There appears to be a lot of crap that starts at startup. I have a lot of stuff running in my task bar (over by the clock) A lot of it appears to be updaters and stuff.

    Whatever program I am using seems to hog a lot of resources when it is active. Firefox is a good example. everytime I browse to a page or do anything on Firefox, it drives the cpu to near or at 100%. Other programs seem to do that too.

    Is there something that controls the processor that maybe is corrupt?
     
  4. Compiler

    Compiler

    Joined:
    Oct 11, 2006
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    5,855
    Did you buy that "500watt" PSU that costs like $22 at microcenter? Its junk. Your better off spending $30~45 on an Antec 350watt PSU. I think they also carry Thermaltake 430watt for about $40. I'd change out the PSU.

    Yes, by todays standards, your computer is quite slow... but with only 36GB used for the OS and data, that's not bad. Run Check disk on your HD, make sure its good. (right click on your drive, properties, tools)

    How many processes are you running?
     
  5. Pete44131

    Pete44131 Thread Starter

    Joined:
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    I finally solved the paging file issue.

    No matter what I did it wouldn't set the paging file size.

    Finally, after much web surfing and reading I rolled back and then updated the drivers for my IDE ATA ATAPI controllers.... which I believe are my hard drive controllers.

    However in the meantime I repaired my XP with the install diska nd have to reinstall the service packs and whatnot.

    we'll see how that cpu acts now. things are definitely better though.

    BTW, is the $20 power supply really a bad thing? why, what problems could it create?
     
  6. Snagglegaster

    Snagglegaster Banned

    Joined:
    Sep 12, 2006
    Messages:
    1,906
    Cheap power supplies are unreliable. Frequently they don't output steady voltages, and they may not actually produce enough amperage for some systems. None of that's good for your hardware.

    So, if your power supply fails, whats the worst case scenario? Well that would be fried CPU, motherboard, memory, expansion cards, and perhaps more. The all time best catastrophic power supply failure I've seen was where a failed power supply sent such a large surge through the system that not one single component in the machine was salvageable . Memory chips and chips on the motherboard were bubbled up and burned. So much voltage went through the VGA cable that the insulation on the monitor cable was blackened, and the top of the monitor was partially melted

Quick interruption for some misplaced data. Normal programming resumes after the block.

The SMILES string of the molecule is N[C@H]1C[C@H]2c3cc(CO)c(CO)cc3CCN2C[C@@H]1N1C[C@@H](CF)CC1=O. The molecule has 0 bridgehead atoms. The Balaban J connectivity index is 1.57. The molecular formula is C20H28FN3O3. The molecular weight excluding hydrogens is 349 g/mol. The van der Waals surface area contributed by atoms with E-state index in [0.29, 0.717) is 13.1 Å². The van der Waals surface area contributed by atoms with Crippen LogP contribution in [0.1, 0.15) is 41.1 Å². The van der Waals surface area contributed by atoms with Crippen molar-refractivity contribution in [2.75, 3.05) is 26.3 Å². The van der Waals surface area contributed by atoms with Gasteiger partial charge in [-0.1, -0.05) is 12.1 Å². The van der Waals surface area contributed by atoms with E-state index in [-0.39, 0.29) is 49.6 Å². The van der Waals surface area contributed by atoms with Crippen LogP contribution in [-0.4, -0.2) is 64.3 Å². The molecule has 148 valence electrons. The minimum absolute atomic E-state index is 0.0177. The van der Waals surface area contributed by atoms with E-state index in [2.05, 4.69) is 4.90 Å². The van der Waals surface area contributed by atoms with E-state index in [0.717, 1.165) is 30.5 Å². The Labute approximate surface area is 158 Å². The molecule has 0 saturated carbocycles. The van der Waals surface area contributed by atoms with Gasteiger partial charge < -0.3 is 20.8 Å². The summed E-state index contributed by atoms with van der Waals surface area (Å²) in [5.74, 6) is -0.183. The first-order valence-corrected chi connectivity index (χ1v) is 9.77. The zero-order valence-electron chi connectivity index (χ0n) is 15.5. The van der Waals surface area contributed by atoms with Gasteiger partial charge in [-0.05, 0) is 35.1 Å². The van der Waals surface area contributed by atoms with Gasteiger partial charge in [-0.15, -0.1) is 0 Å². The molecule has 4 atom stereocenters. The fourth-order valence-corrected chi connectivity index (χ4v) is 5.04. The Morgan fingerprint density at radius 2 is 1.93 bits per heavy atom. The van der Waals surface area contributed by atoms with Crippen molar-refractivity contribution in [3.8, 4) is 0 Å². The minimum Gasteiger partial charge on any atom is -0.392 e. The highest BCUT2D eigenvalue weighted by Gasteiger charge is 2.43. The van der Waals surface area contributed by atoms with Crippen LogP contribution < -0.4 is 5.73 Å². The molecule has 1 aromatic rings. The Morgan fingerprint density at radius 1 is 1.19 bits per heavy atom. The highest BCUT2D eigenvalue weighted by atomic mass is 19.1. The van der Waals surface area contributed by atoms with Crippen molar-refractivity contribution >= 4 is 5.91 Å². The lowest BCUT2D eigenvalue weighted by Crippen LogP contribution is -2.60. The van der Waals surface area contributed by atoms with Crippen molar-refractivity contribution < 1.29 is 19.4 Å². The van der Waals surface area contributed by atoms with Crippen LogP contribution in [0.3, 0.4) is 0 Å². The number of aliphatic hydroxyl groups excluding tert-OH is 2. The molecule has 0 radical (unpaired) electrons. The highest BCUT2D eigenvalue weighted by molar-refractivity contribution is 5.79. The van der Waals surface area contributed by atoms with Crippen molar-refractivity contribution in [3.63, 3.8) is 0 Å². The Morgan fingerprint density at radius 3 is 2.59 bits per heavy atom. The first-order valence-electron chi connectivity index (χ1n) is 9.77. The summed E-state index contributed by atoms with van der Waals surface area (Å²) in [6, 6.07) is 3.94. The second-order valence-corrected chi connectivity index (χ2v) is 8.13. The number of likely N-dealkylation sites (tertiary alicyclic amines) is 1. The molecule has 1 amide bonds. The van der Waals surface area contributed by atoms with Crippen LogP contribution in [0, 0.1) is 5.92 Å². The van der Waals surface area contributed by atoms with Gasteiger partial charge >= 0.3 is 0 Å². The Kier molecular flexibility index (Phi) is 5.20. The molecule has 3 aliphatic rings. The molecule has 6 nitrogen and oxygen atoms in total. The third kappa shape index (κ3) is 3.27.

Certainly this is extreme, but P4's are not very tolerant of abnormal voltages, and power supply failures for machines like yours result in a higher than average number of both damaged mainboards and CPUs.
     
  7. Pete44131

    Pete44131 Thread Starter

    Joined:
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    thanks... I think I'll head up to micro center and swap it out for a more reliable power supply.
     
  8. Compiler

    Compiler

    Joined:
    Oct 11, 2006
    Messages:
    5,855
    I would do it asap... get it over with. We get blown-up systems by cheap PSUs all the time here. You have people who would spend $300 on a video card and then blow up their computer because of a $25 PSU, which in then end they end up spending $700+ to buy parts for a whole new computer.

    Keep your old PSU. when you upgrade in the future, you can use your NEW PSU in a new computer case. Then put the original PSU back in your old case and sell it as is or give it away (but not with the 6200). Typical PSUs on todays systems are about 300watts.